Roasted cauliflower tastes so incredible you cannot stop eating it. No kidding. It's like the candy of the vegetable world. At least that is my experience. I made it to go with last week’s kale salad recipe and it came out so good I wrote a separate post and recipe for you.
Cauliflower is a non-starchy, low-glycemic, cruciferous vegetable packed with vitamins (especially vitamin C and other antioxidants,) minerals and fiber. It's a terrific vegetable to get more of in your diet. The cruciferous vegetable family includes broccoli, broccolini, kale, Brussels sprouts, cabbage and collard greens.
For terrific health benefits, add lots of all of these vegetables to your diet. Cauliflower is super versatile; rice it, puree it, mash it, turn it into soup, and here is how to roast it.
How to Buy
While you may occasionally find cauliflower in orange and lavender shades, white cauliflower is most widely available. Look for heavy, tightly packed heads without any brown spots or discoloration. Cauliflower will keep about a week in the refrigerator. You can roast colored cauliflower too and it stays colorful.
How to Roast
As a kid, eating cauliflower meant mom steaming it until it was soft then smothering it in cheese sauce. Not any more. Here is my grown-up version of an often overlooked and unappreciated vegetable. Roasting vegetables brings out their natural sweetness and concentrates flavor. Roasting cauliflower with granulated garlic, salt, pepper and olive oil brings out a nutty, rich flavor that makes it irresistible.
Because vegetables are mostly water, moisture is released during roasting in a hot oven. Quantity shrinks, so roast more quantity than looks right per serving because the final servings will be reduced. I roast a head of cauliflower for just the two of us, and I could eat the entire pan. I told you it was good!
Cut the core out of the head of cauliflower, then break off large florets with your hands. Trim stems. Slice florets into wedges about ½″ thick. Place wedges onto a parchment lined rimmed baking sheet. Drizzle with olive oil, then sprinkle with salt, pepper and granulated garlic.
Roast for 22-25 minutes, depending on your oven. You want the top edges to be browned, but when you flip the pieces over they are mostly golden brown.
I cannot live without rimmed baking sheets, mostly the quarter sheet and half sheet size. They are handy in many ways in the kitchen. Use them in this recipe for roasting your cauliflower.
Parchment paper is another must-have for me. It lines rimmed baking sheets making them easier to clean and acts as a buffer against the direct heat of the oven against a metal pan. Buy parchment in rolls in the grocery store alongside of foil, or buy packages of pre-cut half sheets at cooking stores and online. One package lasts years, but it is something you will not be without once you understand how useful it is.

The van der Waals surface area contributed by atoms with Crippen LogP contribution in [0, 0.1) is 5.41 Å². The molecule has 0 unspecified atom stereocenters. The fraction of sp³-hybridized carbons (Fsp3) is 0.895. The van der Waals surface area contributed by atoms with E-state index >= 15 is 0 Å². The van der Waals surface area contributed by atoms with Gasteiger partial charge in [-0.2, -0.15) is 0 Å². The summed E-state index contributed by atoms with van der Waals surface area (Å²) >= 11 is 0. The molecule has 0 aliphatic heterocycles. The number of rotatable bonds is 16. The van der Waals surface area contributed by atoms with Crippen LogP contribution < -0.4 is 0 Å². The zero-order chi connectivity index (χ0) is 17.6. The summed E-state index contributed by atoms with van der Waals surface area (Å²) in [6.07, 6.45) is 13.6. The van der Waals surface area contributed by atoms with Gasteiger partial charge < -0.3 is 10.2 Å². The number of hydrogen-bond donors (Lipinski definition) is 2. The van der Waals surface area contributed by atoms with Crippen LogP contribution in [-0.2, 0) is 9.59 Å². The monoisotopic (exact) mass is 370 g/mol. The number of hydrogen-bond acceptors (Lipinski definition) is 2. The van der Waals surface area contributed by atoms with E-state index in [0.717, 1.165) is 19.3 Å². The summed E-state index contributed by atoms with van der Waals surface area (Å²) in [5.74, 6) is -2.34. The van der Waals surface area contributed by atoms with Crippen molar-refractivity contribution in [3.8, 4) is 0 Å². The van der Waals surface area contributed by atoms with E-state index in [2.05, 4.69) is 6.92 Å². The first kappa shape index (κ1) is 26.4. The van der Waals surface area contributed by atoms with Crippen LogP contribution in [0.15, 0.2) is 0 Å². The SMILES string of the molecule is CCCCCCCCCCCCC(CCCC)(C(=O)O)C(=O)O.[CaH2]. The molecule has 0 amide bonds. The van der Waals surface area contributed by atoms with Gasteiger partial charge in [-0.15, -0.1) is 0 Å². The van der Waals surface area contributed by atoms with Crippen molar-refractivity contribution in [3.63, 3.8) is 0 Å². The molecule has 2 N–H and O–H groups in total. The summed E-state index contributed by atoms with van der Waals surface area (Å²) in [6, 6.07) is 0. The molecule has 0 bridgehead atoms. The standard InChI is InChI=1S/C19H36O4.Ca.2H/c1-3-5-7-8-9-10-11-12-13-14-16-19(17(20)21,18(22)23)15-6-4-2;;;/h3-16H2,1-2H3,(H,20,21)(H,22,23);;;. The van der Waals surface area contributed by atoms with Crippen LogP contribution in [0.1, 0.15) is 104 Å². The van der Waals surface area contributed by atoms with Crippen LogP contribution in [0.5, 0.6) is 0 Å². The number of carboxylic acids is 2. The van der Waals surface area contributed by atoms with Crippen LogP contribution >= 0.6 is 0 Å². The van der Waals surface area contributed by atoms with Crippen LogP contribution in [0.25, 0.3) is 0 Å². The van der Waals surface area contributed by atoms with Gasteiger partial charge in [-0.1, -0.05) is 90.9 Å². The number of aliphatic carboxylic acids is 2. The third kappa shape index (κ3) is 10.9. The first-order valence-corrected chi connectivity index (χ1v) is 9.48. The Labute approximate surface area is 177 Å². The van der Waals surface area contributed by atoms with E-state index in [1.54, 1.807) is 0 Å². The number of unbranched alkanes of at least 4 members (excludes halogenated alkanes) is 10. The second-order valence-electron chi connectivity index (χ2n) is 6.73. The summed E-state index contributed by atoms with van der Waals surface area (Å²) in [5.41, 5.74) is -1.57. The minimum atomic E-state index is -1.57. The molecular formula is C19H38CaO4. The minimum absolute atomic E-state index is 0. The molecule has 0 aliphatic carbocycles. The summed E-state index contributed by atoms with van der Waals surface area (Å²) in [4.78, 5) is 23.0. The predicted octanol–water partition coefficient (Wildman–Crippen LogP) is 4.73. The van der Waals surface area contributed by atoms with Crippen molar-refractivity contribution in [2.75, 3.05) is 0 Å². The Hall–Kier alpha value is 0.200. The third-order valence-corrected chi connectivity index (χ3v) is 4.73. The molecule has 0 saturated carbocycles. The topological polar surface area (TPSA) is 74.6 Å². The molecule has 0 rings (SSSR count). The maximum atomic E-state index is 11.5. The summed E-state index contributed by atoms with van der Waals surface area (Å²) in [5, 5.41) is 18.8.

More Cauliflower Recipes
After you roast your cauliflower, you can also try this roasted cauliflower and garlic soup. It's creamy and wonderful.
- Baking parchment
- 1 large head of fresh cauliflower or two small heads
- 1 ½ tablespoons extra virgin olive oil
- ½ teaspoon granulated garlic
- ¼ teaspoons sea salt
- ¼ teaspoon ground black pepper
- Pre-heat oven to 400°. Line a rimmed baking sheet with baking parchment paper. Break off any green leaves from a head of cauliflower. Cut the core from the head and with your hands, break off large florets. Slice florets into approximately ½″ wedges. You will have some rounded ends and pieces. Don’t be concerned.
- Scatter cauliflower onto rimmed baking sheet, laying flat sides down. Drizzle with olive oil and season with salt, pepper and garlic. Roast for 22-25 minutes until the top edges are browning, and the bottom edges are browned and golden.
A word of warning to anyone trying this.....I just ate the entire head of cauliflower, it is so delicious! The poor cauliflower has suffered from being forgotten in favour of broccoli and now kale, but this is a great way of reviving this forgotten veg! It will be a staple from now on, I sprinkled some Bombay spices with sesame seeds on it....very good, thanks for posting!
Thanks Angela! That's what I tell people! Several times know I have roasted an entire small head for myself and eaten almost all of it. Glad you enjoyed it. Growing up, my mom used to steam it and smother it with cheese sauce. This is better! I have another use for the roasted version too. Will have to post the recipe. Chopped some and used it mixed with Carnaroli rice like a light risotto. It was terrific.
Hari Chandana says
Hari, it is terrific! I hope you will try it and report back.
Madonna/aka/Ms. Lemon says
Sally, I just made this with a sprinkle of curry powder. It is delicious. While I do not have a problem (yet), I love the thought of low glycemic food.
Great Madonna! I've thought about using curry powder too. Just another layer of flavor! Thought about doing a big batch with curry and pureeing it for soup. Or combining with roast butternut squash...
Nora Kanitz says
I made the kale salad with the roasted cauliflower, beets and pumpkin seeds and it was delicious. So good for us also !